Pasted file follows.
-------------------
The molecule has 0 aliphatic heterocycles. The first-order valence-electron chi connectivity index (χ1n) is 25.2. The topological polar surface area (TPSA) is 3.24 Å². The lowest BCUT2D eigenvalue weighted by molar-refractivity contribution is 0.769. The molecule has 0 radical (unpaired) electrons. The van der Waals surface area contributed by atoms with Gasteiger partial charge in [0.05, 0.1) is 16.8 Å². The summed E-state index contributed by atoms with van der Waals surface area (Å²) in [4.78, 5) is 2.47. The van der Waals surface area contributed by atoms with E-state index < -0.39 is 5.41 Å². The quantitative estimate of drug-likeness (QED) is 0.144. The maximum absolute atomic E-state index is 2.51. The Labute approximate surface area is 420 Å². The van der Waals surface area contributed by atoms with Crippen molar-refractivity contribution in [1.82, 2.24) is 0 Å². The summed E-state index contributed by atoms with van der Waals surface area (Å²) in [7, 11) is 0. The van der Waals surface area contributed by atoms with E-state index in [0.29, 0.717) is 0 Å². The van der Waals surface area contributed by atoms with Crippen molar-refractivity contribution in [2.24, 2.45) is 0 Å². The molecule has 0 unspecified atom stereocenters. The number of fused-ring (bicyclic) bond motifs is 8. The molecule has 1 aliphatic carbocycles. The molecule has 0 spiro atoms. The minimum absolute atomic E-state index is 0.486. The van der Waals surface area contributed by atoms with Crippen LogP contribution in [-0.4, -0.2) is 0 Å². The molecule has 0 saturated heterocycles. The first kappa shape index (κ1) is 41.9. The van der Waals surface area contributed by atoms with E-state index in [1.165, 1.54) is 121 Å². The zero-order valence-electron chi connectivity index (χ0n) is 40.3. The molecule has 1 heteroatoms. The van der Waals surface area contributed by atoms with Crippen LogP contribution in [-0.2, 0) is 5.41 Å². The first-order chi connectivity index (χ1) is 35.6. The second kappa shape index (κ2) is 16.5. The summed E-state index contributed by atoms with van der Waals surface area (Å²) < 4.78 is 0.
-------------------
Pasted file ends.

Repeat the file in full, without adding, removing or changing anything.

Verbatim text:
The molecule has 0 aliphatic heterocycles. The first-order valence-electron chi connectivity index (χ1n) is 25.2. The topological polar surface area (TPSA) is 3.24 Å². The lowest BCUT2D eigenvalue weighted by molar-refractivity contribution is 0.769. The molecule has 0 radical (unpaired) electrons. The van der Waals surface area contributed by atoms with Gasteiger partial charge in [0.05, 0.1) is 16.8 Å². The summed E-state index contributed by atoms with van der Waals surface area (Å²) in [4.78, 5) is 2.47. The van der Waals surface area contributed by atoms with E-state index < -0.39 is 5.41 Å². The quantitative estimate of drug-likeness (QED) is 0.144. The maximum absolute atomic E-state index is 2.51. The Labute approximate surface area is 420 Å². The van der Waals surface area contributed by atoms with Crippen molar-refractivity contribution in [1.82, 2.24) is 0 Å². The summed E-state index contributed by atoms with van der Waals surface area (Å²) in [7, 11) is 0. The van der Waals surface area contributed by atoms with E-state index in [0.29, 0.717) is 0 Å². The van der Waals surface area contributed by atoms with Crippen molar-refractivity contribution in [2.24, 2.45) is 0 Å². The molecule has 0 unspecified atom stereocenters. The number of fused-ring (bicyclic) bond motifs is 8. The molecule has 1 aliphatic carbocycles. The molecule has 0 spiro atoms. The minimum absolute atomic E-state index is 0.486. The van der Waals surface area contributed by atoms with Crippen LogP contribution in [-0.4, -0.2) is 0 Å². The molecule has 0 saturated heterocycles. The first kappa shape index (κ1) is 41.9. The van der Waals surface area contributed by atoms with E-state index in [1.165, 1.54) is 121 Å². The zero-order valence-electron chi connectivity index (χ0n) is 40.3. The molecule has 1 heteroatoms. The van der Waals surface area contributed by atoms with Crippen LogP contribution in [-0.2, 0) is 5.41 Å². The first-order chi connectivity index (χ1) is 35.6. The second kappa shape index (κ2) is 16.5. The summed E-state index contributed by atoms with van der Waals surface area (Å²) < 4.78 is 0.